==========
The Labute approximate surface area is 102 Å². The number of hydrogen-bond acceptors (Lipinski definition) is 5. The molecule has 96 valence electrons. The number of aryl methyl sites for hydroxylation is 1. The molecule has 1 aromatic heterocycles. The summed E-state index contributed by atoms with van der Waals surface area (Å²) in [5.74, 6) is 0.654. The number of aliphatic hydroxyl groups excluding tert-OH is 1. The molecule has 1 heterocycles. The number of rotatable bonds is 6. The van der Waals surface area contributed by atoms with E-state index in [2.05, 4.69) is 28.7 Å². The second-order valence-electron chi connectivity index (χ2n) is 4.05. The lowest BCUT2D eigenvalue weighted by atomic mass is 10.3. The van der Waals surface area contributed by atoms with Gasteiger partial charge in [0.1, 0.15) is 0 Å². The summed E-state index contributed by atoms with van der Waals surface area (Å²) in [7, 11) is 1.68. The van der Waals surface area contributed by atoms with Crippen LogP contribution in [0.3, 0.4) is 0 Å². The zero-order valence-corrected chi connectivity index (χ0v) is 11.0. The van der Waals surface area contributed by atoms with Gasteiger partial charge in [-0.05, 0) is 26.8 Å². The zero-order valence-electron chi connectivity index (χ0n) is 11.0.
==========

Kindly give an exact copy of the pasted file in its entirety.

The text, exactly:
The Labute approximate surface area is 102 Å². The number of hydrogen-bond acceptors (Lipinski definition) is 5. The molecule has 96 valence electrons. The number of aryl methyl sites for hydroxylation is 1. The molecule has 1 aromatic heterocycles. The summed E-state index contributed by atoms with van der Waals surface area (Å²) in [5.74, 6) is 0.654. The number of aliphatic hydroxyl groups excluding tert-OH is 1. The molecule has 1 heterocycles. The number of rotatable bonds is 6. The van der Waals surface area contributed by atoms with E-state index in [2.05, 4.69) is 28.7 Å². The second-order valence-electron chi connectivity index (χ2n) is 4.05. The lowest BCUT2D eigenvalue weighted by atomic mass is 10.3. The van der Waals surface area contributed by atoms with Gasteiger partial charge in [0.1, 0.15) is 0 Å². The summed E-state index contributed by atoms with van der Waals surface area (Å²) in [7, 11) is 1.68. The van der Waals surface area contributed by atoms with Crippen LogP contribution in [0.3, 0.4) is 0 Å². The zero-order valence-corrected chi connectivity index (χ0v) is 11.0. The van der Waals surface area contributed by atoms with Gasteiger partial charge in [-0.05, 0) is 26.8 Å². The zero-order valence-electron chi connectivity index (χ0n) is 11.0.